How to antagonise the Taiwanese
Meanwhile, while AMD was continuing to ship its Athlon microprocessors in volume, and at a price that suited, Intel was quietly cheesing off a whole raft of Taiwanese motherboard vendors with a cunning tridentine strategy that meant it was delivering Caminogate i820 and other chipset platforms that didn't work, insisting that the future was Ramboid, and saying that the popular BX chipset was also in desperately short supply.
Quite a few Taiwanese customers who previously were 100 per cent Chipzilla houses, decided to defect and use Via chipsets while ramping up their plans for AMD Athlon based systems.
Between then and now, that process has accelerated, so much so that at last June's Computex conference, we heard the kind of dissension in the ranks that would previously have meant administration of a blindfold at dawn, soon after followed by the stacatto sound of 12 Intel rifles.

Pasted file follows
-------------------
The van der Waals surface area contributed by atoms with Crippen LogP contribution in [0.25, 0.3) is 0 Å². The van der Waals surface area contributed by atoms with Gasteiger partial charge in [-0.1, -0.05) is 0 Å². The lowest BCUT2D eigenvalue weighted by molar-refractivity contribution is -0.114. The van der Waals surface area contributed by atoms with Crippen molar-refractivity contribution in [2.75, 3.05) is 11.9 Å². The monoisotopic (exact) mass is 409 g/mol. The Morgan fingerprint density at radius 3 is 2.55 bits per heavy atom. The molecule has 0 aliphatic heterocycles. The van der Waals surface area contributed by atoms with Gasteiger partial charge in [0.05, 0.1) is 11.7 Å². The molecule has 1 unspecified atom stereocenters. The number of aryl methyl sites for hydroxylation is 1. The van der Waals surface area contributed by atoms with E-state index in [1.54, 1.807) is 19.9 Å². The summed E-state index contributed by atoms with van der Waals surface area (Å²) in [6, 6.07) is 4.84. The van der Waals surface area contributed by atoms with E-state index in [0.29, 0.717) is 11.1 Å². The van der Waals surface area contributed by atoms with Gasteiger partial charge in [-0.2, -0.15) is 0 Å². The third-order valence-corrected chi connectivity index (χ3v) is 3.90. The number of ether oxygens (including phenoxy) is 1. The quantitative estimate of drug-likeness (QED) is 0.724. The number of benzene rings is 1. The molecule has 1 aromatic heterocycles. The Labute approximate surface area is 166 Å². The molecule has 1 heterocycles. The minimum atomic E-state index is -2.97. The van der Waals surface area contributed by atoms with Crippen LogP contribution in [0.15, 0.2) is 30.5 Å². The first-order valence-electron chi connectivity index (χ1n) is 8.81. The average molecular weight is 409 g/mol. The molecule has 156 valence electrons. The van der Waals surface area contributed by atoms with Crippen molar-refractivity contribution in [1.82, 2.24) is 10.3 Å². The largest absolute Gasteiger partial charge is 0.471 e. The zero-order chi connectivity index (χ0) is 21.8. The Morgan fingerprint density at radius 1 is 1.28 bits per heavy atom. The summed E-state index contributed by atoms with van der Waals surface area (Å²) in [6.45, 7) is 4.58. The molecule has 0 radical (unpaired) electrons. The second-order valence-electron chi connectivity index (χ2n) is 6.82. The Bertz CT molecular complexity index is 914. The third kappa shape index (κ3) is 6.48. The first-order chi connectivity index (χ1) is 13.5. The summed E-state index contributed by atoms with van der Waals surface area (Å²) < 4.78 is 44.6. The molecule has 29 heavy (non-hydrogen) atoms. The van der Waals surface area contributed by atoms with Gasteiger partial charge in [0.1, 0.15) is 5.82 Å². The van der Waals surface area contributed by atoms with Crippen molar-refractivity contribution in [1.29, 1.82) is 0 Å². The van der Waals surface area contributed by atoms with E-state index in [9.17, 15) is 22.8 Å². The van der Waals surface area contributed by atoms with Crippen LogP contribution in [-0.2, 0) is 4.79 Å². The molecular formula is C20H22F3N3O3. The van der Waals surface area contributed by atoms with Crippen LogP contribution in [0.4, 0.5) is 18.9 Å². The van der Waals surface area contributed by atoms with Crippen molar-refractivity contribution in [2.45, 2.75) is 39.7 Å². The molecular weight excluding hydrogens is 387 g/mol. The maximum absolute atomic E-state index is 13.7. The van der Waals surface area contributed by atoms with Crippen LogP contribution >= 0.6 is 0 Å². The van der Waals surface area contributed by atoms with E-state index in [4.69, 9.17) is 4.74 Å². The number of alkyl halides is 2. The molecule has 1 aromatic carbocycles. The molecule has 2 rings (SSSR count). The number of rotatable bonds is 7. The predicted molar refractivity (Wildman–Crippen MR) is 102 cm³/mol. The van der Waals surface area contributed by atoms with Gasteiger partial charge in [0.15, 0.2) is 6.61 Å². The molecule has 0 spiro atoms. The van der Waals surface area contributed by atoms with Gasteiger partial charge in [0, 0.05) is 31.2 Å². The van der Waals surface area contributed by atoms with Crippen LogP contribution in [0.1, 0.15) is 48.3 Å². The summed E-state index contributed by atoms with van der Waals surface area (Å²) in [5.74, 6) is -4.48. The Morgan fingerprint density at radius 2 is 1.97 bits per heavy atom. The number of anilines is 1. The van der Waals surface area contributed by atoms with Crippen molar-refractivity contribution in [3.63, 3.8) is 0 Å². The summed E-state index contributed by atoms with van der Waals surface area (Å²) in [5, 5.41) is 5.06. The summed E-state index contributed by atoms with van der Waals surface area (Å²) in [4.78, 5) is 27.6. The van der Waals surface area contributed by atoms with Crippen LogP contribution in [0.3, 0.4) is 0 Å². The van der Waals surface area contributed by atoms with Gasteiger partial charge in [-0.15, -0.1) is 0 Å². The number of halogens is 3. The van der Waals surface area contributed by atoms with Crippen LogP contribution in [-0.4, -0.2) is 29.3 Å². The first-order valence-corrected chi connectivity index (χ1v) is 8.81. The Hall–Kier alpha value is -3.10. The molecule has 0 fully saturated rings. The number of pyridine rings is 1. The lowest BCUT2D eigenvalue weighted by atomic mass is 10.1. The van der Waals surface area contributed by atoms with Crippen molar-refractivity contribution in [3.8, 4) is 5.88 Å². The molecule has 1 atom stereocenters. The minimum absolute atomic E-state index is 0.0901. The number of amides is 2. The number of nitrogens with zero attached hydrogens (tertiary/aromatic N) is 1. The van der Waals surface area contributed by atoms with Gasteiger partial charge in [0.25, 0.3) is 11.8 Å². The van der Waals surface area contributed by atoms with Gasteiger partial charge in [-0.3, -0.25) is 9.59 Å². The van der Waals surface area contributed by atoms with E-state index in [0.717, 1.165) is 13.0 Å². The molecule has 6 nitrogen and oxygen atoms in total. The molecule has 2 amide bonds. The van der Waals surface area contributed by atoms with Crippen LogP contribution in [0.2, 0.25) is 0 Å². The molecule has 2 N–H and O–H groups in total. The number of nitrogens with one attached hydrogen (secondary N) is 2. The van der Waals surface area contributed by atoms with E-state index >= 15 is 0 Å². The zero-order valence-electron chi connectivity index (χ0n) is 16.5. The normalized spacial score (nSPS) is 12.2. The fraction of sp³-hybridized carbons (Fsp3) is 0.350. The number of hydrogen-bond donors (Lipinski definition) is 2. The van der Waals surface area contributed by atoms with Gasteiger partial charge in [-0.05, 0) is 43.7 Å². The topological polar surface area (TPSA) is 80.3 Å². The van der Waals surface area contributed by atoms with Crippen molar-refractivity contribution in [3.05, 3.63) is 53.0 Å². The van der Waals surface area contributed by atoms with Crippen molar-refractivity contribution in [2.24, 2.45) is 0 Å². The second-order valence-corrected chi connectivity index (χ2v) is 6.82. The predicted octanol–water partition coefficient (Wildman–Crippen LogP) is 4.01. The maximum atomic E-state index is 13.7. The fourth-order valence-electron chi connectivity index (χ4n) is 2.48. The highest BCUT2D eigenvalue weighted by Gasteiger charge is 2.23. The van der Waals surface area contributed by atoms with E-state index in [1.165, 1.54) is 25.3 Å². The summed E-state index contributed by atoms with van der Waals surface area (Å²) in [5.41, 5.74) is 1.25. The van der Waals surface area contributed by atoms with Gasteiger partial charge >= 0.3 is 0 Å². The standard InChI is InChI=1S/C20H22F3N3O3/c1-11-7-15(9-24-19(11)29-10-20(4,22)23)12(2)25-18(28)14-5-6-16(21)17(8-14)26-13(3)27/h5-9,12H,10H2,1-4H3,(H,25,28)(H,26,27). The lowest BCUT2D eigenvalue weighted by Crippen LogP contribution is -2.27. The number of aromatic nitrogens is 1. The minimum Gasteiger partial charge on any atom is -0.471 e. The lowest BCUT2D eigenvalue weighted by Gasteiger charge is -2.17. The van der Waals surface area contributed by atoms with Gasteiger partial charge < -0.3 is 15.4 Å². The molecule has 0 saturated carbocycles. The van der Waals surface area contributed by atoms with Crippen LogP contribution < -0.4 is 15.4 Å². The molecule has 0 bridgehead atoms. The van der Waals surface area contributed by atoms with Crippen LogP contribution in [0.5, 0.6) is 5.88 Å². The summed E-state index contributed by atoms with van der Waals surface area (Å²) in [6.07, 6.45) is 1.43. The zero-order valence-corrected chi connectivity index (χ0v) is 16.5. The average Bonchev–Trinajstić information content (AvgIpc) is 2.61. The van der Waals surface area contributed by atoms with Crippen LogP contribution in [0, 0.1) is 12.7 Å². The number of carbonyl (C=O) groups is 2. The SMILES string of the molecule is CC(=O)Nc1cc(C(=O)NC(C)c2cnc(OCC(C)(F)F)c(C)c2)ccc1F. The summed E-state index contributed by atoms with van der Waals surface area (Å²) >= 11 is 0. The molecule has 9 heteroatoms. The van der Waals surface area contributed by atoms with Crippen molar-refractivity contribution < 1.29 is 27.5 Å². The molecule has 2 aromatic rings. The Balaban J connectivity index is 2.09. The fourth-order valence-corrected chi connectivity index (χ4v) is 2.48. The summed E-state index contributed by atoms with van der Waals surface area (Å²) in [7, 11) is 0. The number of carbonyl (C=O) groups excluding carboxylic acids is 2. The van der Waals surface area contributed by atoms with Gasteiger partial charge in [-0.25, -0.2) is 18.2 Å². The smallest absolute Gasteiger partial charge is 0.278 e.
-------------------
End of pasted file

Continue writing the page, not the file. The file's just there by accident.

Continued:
How to Piss Off the Channel
Let's face it, distributors and dealers easily get cheesed off with their suppliers, which makes them such a great source of news for IT journalists.
In January this year, we had occasion to meet with one of the bigger European distributors of microprocessors - and one, moreover, which distributed both AMD and Intel chips.
He told us a sad and sorry tale of how Intel had placed its boxed microprocessors on allocation not for weeks, but for months.
Although INTC business had previously been good, indeed very good business, he alleged that shortages and tightness in supply had meant that the "good earner" had stopped being the cash cow and gravy train it was, and that, like it or not, AMD was promising and delivering good supply. His company therefore had no option to deliver AMD chips to those dealers who would accept them. At this stage, quite a few dealers were still Intel-only houses.
But, over the next four months, we heard from members of Intel's dealer channel of undeliverable orders from Chipzilla and a subsequent move to the opposition in the shape of AMD.
How to stiff your PC customers
For some time after CuMine shortages had become evident, it looked like Intel's main distributor, the Dell Corporation, was humming and hawing as to whether to use AMD processors, or not.
The answer, so far is not. That decision that has affected Dell's bottom line, and so caused the Wall Street wallies to conclude that the bottom was dropping out of the PC market.